To follow Jesus, we must ask if we are following the one who is God-in-the-flesh and God-among-us or some lesser notion that may be substituting in his place.

Humility, Amazement, and Worship

To go back over that last part one more time, also note the response of Peter TO the power and presence of God. He did fall to the ground in confession of his own sinfulness. He and the others were AMAZED. In so many words, Peter and the others responded to Jesus in WORSHIP, with humility, amazement, yielding of self, and response to serve.

True worship leads to true discipleship. One key question for all of us is, “What is going on when you worship?” That’s why we put so much thought into how we worship. Take time sometime to read through our approach to worship; it’s on the back of every bulletin and informs the order of worship every week. We orient every part of the service around God’s Word, inviting the Holy Spirit to lead us and teach us and bind us as the community of Christ. We believe that true worship leads to true discipleship.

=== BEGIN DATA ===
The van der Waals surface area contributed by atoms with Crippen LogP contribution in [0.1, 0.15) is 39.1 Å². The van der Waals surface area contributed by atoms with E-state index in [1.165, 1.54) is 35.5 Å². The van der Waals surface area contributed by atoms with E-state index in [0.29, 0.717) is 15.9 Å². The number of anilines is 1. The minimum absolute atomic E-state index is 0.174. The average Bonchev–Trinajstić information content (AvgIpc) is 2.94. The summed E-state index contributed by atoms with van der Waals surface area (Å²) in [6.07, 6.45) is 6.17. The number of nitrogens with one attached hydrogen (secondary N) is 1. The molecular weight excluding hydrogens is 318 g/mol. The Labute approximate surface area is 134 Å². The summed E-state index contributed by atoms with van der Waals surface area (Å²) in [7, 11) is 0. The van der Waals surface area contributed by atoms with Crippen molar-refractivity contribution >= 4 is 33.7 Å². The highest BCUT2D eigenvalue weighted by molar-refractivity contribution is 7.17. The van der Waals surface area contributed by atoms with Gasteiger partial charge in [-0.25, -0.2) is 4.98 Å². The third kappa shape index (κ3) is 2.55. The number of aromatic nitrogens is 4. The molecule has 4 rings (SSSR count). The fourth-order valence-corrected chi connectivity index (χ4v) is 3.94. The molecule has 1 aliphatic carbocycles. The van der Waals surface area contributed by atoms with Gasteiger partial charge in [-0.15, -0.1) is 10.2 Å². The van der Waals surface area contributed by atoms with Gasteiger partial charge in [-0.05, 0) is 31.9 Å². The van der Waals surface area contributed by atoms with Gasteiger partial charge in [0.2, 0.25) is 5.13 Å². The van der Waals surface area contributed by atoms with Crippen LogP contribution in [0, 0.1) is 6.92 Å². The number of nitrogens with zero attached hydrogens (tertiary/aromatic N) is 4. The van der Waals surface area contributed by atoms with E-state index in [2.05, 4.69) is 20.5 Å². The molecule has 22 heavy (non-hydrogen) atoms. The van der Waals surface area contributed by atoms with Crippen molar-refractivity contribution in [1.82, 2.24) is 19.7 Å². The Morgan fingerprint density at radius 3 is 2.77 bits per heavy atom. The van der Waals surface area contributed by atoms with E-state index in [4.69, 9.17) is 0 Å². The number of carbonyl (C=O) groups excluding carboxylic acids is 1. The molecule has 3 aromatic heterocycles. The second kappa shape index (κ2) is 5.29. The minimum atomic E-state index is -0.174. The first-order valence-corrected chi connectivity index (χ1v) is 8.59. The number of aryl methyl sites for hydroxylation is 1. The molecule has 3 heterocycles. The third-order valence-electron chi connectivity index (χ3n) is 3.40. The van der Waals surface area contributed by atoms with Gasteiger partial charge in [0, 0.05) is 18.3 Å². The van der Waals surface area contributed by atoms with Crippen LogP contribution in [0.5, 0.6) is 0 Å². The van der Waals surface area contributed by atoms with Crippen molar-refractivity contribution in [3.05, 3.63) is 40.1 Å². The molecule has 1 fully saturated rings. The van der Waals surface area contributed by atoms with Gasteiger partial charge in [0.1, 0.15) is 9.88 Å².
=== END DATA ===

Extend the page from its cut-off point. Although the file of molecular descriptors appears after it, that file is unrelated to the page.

Call and Response

Jesus had their attention. He spoke words of a ‘call’ over them: “From now on you will be catching men.” (v. 10) Despite all that had happened, they still had a choice. They could stay where they were, even having experienced all that, or they could follow Jesus. And we read, “When they had brought their boats to land, they left everything and followed Him.” (v. 11)

What Are “Our Nets?”

Here’s where I think we run a great risk of mis-applying this text. Is it saying that to truly follow Jesus that you or I must give up family and profession, drop everything, and run after Jesus? And what would that look like today anyway, since Jesus is not here calling a band of followers to walk around the countryside with him? Let me note some guidelines and boundaries to that question, then I’ll suggest how we might answer it for today.